[Sidenote B.C.58] Before his own catastrophe, and before he could believe that he was in danger, Cicero had discerned clearly the perils which threatened the State. The Empire was growing more extensive. The "Tritons of the fish- ponds" still held the reins; and believed their own supreme duty was to divide the spoils among themselves. The pyramid was standing on its point. The mass which rested on it was becoming more portentous and unwieldy. The Senate was the official power; the armies were the real power; and the imagination of the Senate was that after each conquest the soldiers would be dismissed back into humble life unrewarded, while the noble lords took possession of the new acquisitions, and added new millions to their fortunes. All this Cicero knew, and yet he had persuaded himself that it could continue without bringing on a catastrophe. He saw his fellow- senators openly bribed; he saw the elections become a mere matter of money. He saw adventurers pushing themselves into office by steeping themselves in debt, and paying their debts by robbing the provincials. He saw these high-born scoundrels coming home loaded with treasure, buying lands and building palaces, and, when brought to trial, purchasing the consciences of their judges. Yet he had considered such phenomena as the temporary accidents of a constitution which was still the best that could be conceived, and every one that doubted the excellence of it he had come to regard as an enemy of mankind. So long as there was free speech in Senate and platform for orators like himself, all would soon be well again. Had not he, a mere country gentleman's son, risen under it to wealth and consideration? and was not his own rise a sufficient evidence that there was no real injustice? Party struggles were over, or had no excuse for continuance. Sylla's constitution had been too narrowly aristocratic. But Sylla's invidious laws had been softened by compromise. The tribunes had recovered their old privileges. The highest offices of State were open to the meanest citizen who was qualified for them. Individuals of merit might have been kept back for a time by jealousy; the Senate had too long objected to the promotion of Pompey; but their opposition had been overcome by purely constitutional means. The great general had obtained his command by land and sea; he, Cicero, having by eloquent speech proved to the people that he ought to be nominated. What could any one wish for more? And yet Senate and Forum were still filled with faction, quarrel, and discontent! One interpretation only Cicero had been able to place on such a phenomenon. In Rome, as in all great communities, there were multitudes of dissolute, ruined wretches, the natural enemies of property and order. Bankrupt members of the aristocracy had lent themselves to these people as their leaders, and had been the cause of all the trouble of the past years. If such renegades to their order could be properly discouraged or extinguished, Cicero had thought that there would be nothing more to desire. Catiline he had himself made an end of to his own immortal glory, but now Catiline had revived in Clodius; and Clodius, so far from being discouraged, was petted and encouraged by responsible statesmen who ought to have known better. Caesar had employed him; Crassus had employed him; even Pompey had stooped to connect himself with the scandalous young incendiary, and had threatened to call in the army if the Senate attempted to repeal Caesar's iniquitous laws. Still more inexplicable was the ingratitude of the aristocracy and their friends, the "boni" or good—the "Conservatives of the State,"  as Cicero still continued to call Caesar's opponents. He respected them; he loved them; he had done more for their cause than any single man in the Empire; and yet they had never recognized his services by word or deed. He had felt tempted to throw up public life in disgust, and retire to privacy and philosophy.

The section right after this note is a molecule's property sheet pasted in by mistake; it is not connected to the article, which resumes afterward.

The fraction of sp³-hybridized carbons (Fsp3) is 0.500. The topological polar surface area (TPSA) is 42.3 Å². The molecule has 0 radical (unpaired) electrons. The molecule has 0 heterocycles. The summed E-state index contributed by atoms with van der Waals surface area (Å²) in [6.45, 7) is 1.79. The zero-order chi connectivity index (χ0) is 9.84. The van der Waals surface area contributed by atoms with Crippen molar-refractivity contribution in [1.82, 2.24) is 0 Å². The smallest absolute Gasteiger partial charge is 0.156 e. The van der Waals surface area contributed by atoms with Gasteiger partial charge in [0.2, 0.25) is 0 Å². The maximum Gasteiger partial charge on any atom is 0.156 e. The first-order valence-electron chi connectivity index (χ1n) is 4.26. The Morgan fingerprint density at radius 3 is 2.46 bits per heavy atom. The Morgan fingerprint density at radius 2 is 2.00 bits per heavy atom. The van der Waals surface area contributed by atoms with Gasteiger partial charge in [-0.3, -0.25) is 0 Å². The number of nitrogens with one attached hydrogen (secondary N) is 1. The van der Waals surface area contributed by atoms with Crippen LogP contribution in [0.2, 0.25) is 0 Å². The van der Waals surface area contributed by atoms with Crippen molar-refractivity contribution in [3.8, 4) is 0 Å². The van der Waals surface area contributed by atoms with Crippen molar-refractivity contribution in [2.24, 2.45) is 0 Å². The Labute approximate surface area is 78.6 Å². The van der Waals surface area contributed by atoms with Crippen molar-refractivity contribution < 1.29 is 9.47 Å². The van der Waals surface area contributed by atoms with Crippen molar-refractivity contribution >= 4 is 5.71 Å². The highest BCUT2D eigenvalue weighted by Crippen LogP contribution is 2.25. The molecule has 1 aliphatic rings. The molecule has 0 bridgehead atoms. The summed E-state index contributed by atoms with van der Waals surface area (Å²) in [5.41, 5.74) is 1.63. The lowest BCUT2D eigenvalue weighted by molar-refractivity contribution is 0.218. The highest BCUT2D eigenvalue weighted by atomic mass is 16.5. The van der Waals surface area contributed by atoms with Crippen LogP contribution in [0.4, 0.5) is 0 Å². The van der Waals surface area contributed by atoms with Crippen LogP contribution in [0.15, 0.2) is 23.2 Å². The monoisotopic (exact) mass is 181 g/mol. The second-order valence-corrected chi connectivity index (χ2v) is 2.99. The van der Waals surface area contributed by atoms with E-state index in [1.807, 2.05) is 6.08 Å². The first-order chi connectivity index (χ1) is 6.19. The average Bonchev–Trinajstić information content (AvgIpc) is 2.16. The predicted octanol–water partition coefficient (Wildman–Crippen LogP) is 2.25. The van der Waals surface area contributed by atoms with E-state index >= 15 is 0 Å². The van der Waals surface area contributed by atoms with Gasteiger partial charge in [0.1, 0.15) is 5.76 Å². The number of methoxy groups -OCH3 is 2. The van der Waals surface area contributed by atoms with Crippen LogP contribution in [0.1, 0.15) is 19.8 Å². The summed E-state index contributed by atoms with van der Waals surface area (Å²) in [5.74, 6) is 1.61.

So Cicero had construed the situation before his exile, and he had construed it ill. If he had wished to retire he could not. He had been called to account for the part of his conduct for which he most admired himself. The ungracious Senate, as guilty as he, if guilt there had been, had left him to bear the blame of it, and he saw himself driven into banishment by an insolent reprobate, a patrician turned Radical and demagogue, Publius Clodius. Indignity could be carried no farther.